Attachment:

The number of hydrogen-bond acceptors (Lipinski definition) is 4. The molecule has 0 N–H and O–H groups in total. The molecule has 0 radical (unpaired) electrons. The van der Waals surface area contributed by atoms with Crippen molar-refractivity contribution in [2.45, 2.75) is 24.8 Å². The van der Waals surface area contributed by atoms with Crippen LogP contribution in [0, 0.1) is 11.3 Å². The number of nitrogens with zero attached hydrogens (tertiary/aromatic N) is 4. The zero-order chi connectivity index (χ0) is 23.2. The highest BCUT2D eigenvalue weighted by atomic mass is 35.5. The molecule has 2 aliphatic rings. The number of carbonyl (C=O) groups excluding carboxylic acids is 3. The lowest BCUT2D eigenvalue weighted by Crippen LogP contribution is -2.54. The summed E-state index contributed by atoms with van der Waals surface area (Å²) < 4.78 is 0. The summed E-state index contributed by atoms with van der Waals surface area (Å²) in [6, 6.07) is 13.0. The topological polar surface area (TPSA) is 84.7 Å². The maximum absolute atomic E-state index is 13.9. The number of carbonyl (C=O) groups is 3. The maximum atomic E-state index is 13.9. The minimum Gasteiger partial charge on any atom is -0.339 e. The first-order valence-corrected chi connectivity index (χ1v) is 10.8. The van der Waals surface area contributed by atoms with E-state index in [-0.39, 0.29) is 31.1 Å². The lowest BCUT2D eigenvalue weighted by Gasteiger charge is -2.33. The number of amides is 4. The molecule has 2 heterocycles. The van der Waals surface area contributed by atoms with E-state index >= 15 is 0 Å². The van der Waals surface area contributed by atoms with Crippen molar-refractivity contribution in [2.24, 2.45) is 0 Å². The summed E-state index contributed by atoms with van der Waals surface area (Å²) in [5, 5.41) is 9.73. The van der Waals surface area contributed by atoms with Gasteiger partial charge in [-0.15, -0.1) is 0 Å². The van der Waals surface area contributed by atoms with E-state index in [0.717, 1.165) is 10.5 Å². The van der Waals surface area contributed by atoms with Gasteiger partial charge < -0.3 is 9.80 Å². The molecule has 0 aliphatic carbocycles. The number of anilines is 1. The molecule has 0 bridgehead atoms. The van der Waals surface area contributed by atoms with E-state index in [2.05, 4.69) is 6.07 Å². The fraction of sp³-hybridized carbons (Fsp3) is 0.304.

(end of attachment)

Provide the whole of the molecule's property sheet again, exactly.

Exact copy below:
The number of hydrogen-bond acceptors (Lipinski definition) is 4. The molecule has 0 N–H and O–H groups in total. The molecule has 0 radical (unpaired) electrons. The van der Waals surface area contributed by atoms with Crippen molar-refractivity contribution in [2.45, 2.75) is 24.8 Å². The van der Waals surface area contributed by atoms with Crippen LogP contribution in [0, 0.1) is 11.3 Å². The number of nitrogens with zero attached hydrogens (tertiary/aromatic N) is 4. The zero-order chi connectivity index (χ0) is 23.2. The highest BCUT2D eigenvalue weighted by atomic mass is 35.5. The molecule has 2 aliphatic rings. The number of carbonyl (C=O) groups excluding carboxylic acids is 3. The lowest BCUT2D eigenvalue weighted by Crippen LogP contribution is -2.54. The summed E-state index contributed by atoms with van der Waals surface area (Å²) < 4.78 is 0. The summed E-state index contributed by atoms with van der Waals surface area (Å²) in [6, 6.07) is 13.0. The topological polar surface area (TPSA) is 84.7 Å². The maximum absolute atomic E-state index is 13.9. The number of carbonyl (C=O) groups is 3. The maximum atomic E-state index is 13.9. The minimum Gasteiger partial charge on any atom is -0.339 e. The first-order valence-corrected chi connectivity index (χ1v) is 10.8. The van der Waals surface area contributed by atoms with E-state index in [-0.39, 0.29) is 31.1 Å². The lowest BCUT2D eigenvalue weighted by Gasteiger charge is -2.33. The number of amides is 4. The molecule has 2 heterocycles. The van der Waals surface area contributed by atoms with E-state index >= 15 is 0 Å². The van der Waals surface area contributed by atoms with Crippen molar-refractivity contribution in [2.24, 2.45) is 0 Å². The summed E-state index contributed by atoms with van der Waals surface area (Å²) in [5, 5.41) is 9.73. The van der Waals surface area contributed by atoms with Gasteiger partial charge in [-0.15, -0.1) is 0 Å². The van der Waals surface area contributed by atoms with E-state index in [0.717, 1.165) is 10.5 Å². The van der Waals surface area contributed by atoms with Gasteiger partial charge < -0.3 is 9.80 Å². The molecule has 0 aliphatic carbocycles. The number of anilines is 1. The molecule has 0 bridgehead atoms. The van der Waals surface area contributed by atoms with E-state index in [2.05, 4.69) is 6.07 Å². The fraction of sp³-hybridized carbons (Fsp3) is 0.304.